The holidays at the end of October — Halloween, Day of the Dead and Create a Great Funeral Day on October 30 — all relate to death, a topic most folks outside the industry tend to avoid. Create a Great Funeral Day, paired with Halloween and Day of the Dead, present marketing opportunities to raise awareness of your funeral home and encourage pre-need funeral planning.
If you have not heard of Create a Great Funeral Day, here is the story within an opinion piece you can personalize for your local newspaper. Simply replace the italicized information with your own details and send this to the opinion page editor at least two weeks in advance of October 30.
October 30 Is Create a Great Funeral Day -Don’t Fear The Reaper By (Name)
On Halloween, October 31, we celebrate ghosts and scary things. The spirits of the deceased are remembered on November 1 and 2, All Saints Day and All Souls Day, also known as Dia de los Muertos, the Day of the Dead celebration.
A lesser-known holiday on October 30 is Create a Great Funeral Day. Before ghosts and spirits go a-haunting, there is usually a funeral or memorial service – the party no one wants to plan.
Confronting the idea of our own death causes uncomfortable thoughts. Rather than face the inevitability of dying, our culture tends to deny death. Yet we also have this enormous death-related celebration at Halloween.
Create a Great Funeral Day offers time to consider how you would like to be remembered and let loved ones know how you would like your life celebrated. With advanced planning and discussion, the survivors’ experience can be so much easier.
Create a Great Funeral Day began in 2000, started by Stephanie West Allen. She saw her husband struggling to create a meaningful funeral for his mother, who left no directions before she died. Observing his grief, Allen felt if she knew what her mother-in-law might have wanted, it would have eased her husband’s pain.
Why do people hesitate to discuss funeral planning, let alone do anything concrete about it in advance?
Social psychologists cite the Terror Management Theory, that human behavior is ultimately motivated by fear of death. Thoughts of death create anxiety. The awareness of our own eventual death, called “mortality salience,” affects our decision-making in the face of this terror. Many people simply decide to avoid the topic to reduce their anxiety.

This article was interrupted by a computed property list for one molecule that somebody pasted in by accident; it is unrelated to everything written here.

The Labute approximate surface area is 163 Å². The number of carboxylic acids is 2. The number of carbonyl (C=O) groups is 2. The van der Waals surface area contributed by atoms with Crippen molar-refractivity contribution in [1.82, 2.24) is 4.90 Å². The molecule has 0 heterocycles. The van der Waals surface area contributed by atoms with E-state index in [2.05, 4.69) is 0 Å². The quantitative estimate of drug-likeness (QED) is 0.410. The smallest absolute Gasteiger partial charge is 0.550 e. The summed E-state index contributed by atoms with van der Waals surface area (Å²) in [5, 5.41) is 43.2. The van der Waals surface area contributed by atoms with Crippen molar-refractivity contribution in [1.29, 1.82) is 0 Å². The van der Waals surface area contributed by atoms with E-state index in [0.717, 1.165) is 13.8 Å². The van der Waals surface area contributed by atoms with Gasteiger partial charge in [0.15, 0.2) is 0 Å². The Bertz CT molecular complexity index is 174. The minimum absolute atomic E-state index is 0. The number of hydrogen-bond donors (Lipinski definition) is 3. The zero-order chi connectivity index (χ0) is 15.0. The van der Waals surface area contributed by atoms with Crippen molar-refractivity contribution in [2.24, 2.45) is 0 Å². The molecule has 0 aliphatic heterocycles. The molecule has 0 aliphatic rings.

Create a Great Funeral Day prompts us to be mindful of mortality. Calm self-awareness enables us to plan reflectively in advance and engage in conversation. Let’s not leave our families to react with stress and disorganization because we were too anxious to discuss death and funeral planning.
Blue Öyster Cult’s 1976 hit song, “Don’t Fear the Reaper,” is a perennial favorite on classic rock stations. Its intended message: love transcends the actual physical existence of the partners. The Reaper refers to the Grim Reaper, a traditional personification of death in European folklore.
A fear of funeral planning equates to fear of death. Those who hold fear in one area of their lives often have fear in other areas. Move away from the fear of funerals to embrace love and life, and discuss this inevitable party no one wants to plan.
Your courage will help your family reduce stress at a time of grief, minimize conflicts, save money, and create a meaningful, memorable “good goodbye.”
On Create a Great Funeral Day, don’t fear the Reaper. (Put a line or two about yourself here).
You can download this template and get other marketing ideas related to Halloween and Create a Great Funeral Day at www.AGoodGoodbye.com/op-ed.
Community outreach ideas include holding open house tours, involvement with local Death Café events, Movie Night presentations with funny films or TV shows, and innovative radio advertising. Use FAMIC’s free Have the Talk of a Lifetime materials, widely available to funeral homes and cemeteries. (www.TalkofaLifetime.org).
Do not be afraid to use these holidays to help get the pre-need planning conversation started! FBA
Gail Rubin, CT, The Doyenne of Death®, brings a light touch to serious subjects as a speaker using humor and funny films to attract people to discuss mortality, end-of-life, estate and funeral planning issues. She is a Certified Celebrant and Certified in Thanatology: Death, Dying and Bereavement by the Association for Death Education and Counseling. A pioneering Death Café hostess, she is author and host of the award-winning book, TV and radio programs A Good Goodbye: Funeral Planning for Those Who Don’t Plan to Die and Mortality Minute radio spots. Her website is www.AGoodGoodbye.com